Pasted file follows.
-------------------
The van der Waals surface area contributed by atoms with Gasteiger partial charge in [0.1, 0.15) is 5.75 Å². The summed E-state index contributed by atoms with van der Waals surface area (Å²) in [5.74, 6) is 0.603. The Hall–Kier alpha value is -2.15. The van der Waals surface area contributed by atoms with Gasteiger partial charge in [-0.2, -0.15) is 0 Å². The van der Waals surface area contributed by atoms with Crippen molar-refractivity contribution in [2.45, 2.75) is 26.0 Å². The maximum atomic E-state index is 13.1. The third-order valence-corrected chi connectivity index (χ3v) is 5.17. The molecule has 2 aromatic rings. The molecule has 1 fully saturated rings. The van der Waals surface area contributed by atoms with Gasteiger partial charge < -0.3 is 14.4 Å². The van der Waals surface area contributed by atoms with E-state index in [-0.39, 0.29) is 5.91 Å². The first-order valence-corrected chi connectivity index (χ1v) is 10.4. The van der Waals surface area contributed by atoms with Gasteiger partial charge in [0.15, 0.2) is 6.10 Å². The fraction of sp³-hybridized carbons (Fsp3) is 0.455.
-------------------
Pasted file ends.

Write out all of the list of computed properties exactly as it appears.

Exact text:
The van der Waals surface area contributed by atoms with Gasteiger partial charge in [0.1, 0.15) is 5.75 Å². The summed E-state index contributed by atoms with van der Waals surface area (Å²) in [5.74, 6) is 0.603. The Hall–Kier alpha value is -2.15. The van der Waals surface area contributed by atoms with Gasteiger partial charge in [-0.2, -0.15) is 0 Å². The van der Waals surface area contributed by atoms with Crippen molar-refractivity contribution in [2.45, 2.75) is 26.0 Å². The maximum atomic E-state index is 13.1. The third-order valence-corrected chi connectivity index (χ3v) is 5.17. The molecule has 2 aromatic rings. The molecule has 1 fully saturated rings. The van der Waals surface area contributed by atoms with Gasteiger partial charge < -0.3 is 14.4 Å². The van der Waals surface area contributed by atoms with E-state index in [-0.39, 0.29) is 5.91 Å². The first-order valence-corrected chi connectivity index (χ1v) is 10.4. The van der Waals surface area contributed by atoms with Gasteiger partial charge in [0.15, 0.2) is 6.10 Å². The fraction of sp³-hybridized carbons (Fsp3) is 0.455.